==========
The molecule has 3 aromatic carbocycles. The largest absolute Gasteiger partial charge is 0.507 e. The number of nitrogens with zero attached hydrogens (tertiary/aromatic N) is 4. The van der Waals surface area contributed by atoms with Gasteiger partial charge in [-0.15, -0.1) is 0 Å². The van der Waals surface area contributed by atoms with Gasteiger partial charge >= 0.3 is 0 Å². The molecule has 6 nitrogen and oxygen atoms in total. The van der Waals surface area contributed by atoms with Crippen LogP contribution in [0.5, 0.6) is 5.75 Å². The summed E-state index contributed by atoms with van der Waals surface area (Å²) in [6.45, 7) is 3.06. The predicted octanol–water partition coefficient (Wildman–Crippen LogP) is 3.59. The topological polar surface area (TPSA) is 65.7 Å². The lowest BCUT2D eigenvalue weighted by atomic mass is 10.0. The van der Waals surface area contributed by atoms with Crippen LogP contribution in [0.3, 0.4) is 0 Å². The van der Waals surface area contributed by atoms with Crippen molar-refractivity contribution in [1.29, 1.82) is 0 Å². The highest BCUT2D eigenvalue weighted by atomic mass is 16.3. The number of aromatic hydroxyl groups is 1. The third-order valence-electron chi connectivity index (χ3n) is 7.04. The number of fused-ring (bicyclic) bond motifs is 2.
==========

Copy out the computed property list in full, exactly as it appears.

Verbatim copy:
The molecule has 3 aromatic carbocycles. The largest absolute Gasteiger partial charge is 0.507 e. The number of nitrogens with zero attached hydrogens (tertiary/aromatic N) is 4. The van der Waals surface area contributed by atoms with Gasteiger partial charge in [-0.15, -0.1) is 0 Å². The van der Waals surface area contributed by atoms with Gasteiger partial charge >= 0.3 is 0 Å². The molecule has 6 nitrogen and oxygen atoms in total. The van der Waals surface area contributed by atoms with Crippen LogP contribution in [0.5, 0.6) is 5.75 Å². The summed E-state index contributed by atoms with van der Waals surface area (Å²) in [6.45, 7) is 3.06. The predicted octanol–water partition coefficient (Wildman–Crippen LogP) is 3.59. The topological polar surface area (TPSA) is 65.7 Å². The lowest BCUT2D eigenvalue weighted by atomic mass is 10.0. The van der Waals surface area contributed by atoms with Crippen LogP contribution in [0.3, 0.4) is 0 Å². The van der Waals surface area contributed by atoms with Crippen molar-refractivity contribution in [1.29, 1.82) is 0 Å². The highest BCUT2D eigenvalue weighted by atomic mass is 16.3. The number of aromatic hydroxyl groups is 1. The third-order valence-electron chi connectivity index (χ3n) is 7.04. The number of fused-ring (bicyclic) bond motifs is 2.